It’s taken us all of Lent to battle it and now having come to the end of the journey we shan’t only feel as if we’re ready for the feast, even though after all these weeks of services and fasting and more services and more fasting, we rightfully feel that we are. But regardless of how we should feel or not the feeling of readiness during these days of Holy Week is unmistakeably there. The question is: Is it for the feast?

No, we are ready to be ready.

Who will condemn the wicked?

Received a newsletter from St. Michael’s Skete yesterday which, among other things, had an excerpt from a letter sent by St. Cyprian of Carthage to a friend named Donatus (St. Cyprian’s Epistle to Donatus). The letter, as they note, “has been paraphrased, put into contemporary letter-writing form….to underline that St. Cyprian’s world 1,750 years ago and ours today, in many ways are not worlds apart.”

Interesting as we make our way through Holy Week.

Carthage, North Africa

Dear Donatus,

Have you noticed how often these days…those who are innocently accused perish, while the very man who sits to convict their alleged crimes often commits them himself – the judge becomes the culprit. Crimes are common everywhere…. One man forges a will, another fraudulently makes a false deposition… The prosecutor makes his accusation, the false accuser attacks, the witness defames, and on all sides…hired witnesses produce false accusations… There is no concern about laws, investigators and judges, because any sentence can be bought off for money… The laws have come to terms with crimes, and whatever goes on has begun to be allowed. What integrity can there be when there is no one to condemn the wicked, and often the very people one meets ought to be condemned?…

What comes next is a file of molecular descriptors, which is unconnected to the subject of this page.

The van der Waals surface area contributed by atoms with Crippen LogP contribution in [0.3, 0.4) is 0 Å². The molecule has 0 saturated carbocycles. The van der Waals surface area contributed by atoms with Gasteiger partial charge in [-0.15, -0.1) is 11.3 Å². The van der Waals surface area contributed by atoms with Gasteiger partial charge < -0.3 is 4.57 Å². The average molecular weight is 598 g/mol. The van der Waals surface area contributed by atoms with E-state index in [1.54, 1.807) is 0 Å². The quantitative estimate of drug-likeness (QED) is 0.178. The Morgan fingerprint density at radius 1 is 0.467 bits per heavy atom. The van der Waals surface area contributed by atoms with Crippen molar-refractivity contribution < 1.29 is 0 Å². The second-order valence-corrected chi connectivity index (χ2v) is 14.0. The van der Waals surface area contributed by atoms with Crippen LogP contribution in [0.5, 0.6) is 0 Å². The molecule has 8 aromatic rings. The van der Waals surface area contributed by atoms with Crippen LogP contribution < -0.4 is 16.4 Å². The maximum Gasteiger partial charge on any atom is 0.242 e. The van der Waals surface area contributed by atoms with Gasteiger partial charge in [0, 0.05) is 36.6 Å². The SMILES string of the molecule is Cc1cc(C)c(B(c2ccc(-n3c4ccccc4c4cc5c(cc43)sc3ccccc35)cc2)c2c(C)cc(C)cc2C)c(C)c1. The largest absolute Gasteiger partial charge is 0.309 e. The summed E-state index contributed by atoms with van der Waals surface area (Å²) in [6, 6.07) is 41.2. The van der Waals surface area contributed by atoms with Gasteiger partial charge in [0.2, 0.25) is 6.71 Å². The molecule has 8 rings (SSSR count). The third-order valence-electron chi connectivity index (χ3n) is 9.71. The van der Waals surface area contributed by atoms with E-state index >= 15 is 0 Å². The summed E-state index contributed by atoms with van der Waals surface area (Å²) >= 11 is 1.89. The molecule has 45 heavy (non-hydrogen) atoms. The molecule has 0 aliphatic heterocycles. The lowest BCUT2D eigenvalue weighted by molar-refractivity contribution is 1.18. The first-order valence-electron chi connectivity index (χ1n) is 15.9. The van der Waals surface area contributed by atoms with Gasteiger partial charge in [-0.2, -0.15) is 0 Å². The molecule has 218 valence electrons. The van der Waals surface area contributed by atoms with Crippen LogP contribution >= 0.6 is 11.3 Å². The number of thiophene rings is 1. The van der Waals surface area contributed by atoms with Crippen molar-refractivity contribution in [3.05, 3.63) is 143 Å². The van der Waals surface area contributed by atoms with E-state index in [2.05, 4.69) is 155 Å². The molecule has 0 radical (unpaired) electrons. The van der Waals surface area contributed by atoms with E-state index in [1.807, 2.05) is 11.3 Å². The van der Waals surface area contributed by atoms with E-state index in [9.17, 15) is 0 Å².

Sleep and Mortality

H/T: Fr. Ted’s blog here:

“Christ weeps at the grave of his dead friend Lazarus – what a powerful witness!  He does not say, ‘Well, now he is in heaven, everything is well; he is separated from this difficult and tormented life.’  Christ does not say all those things we do in our pathetic and uncomforting attempts to console.  In fact he says nothing—he weeps.  And then, according to the Gospels, he raises his friend, that is, he restores him into that life from which we are supposedly to find liberation toward a higher good.”   (Fr. Alexander Schmemann, O DEATH, WHERE IS THY STING?, p 25)

There was a belief in Jewish Rabbinic tradition that “sleep” defines human mortality and impermanence (My thanks to Dr. Silviu Bunta of the University of Dayton from whom I learned this fact).  The fact that God could put Adam to sleep before fashioning Eve, is the sign that Adam is not divine.  God’s threat to Adam that should he eat the forbidden fruit of the Tree of Knowledge was simply another sign of Adam’s created rather than divine nature.  Sleep in the scriptures is used as a euphemism for being mortal:  “slept with his ancestors” means the person died.  “Consider and answer me, O LORD my God; lighten my eyes, lest I sleep the sleep of death…”  (Psalms 13:3)    Thus while sleep is a sign of human mortality, meaning humans are not divine by nature, death is imaged as sleep.  Humans cannot prevent their own death, and neither can they raise themselves from the sleep of death.

With these thoughts in mind, the Gospel Lesson of the Raising of Lazarus, shows itself to be very significant for who Jesus is, what He accomplished in His life, and also what the true meaning of being human is.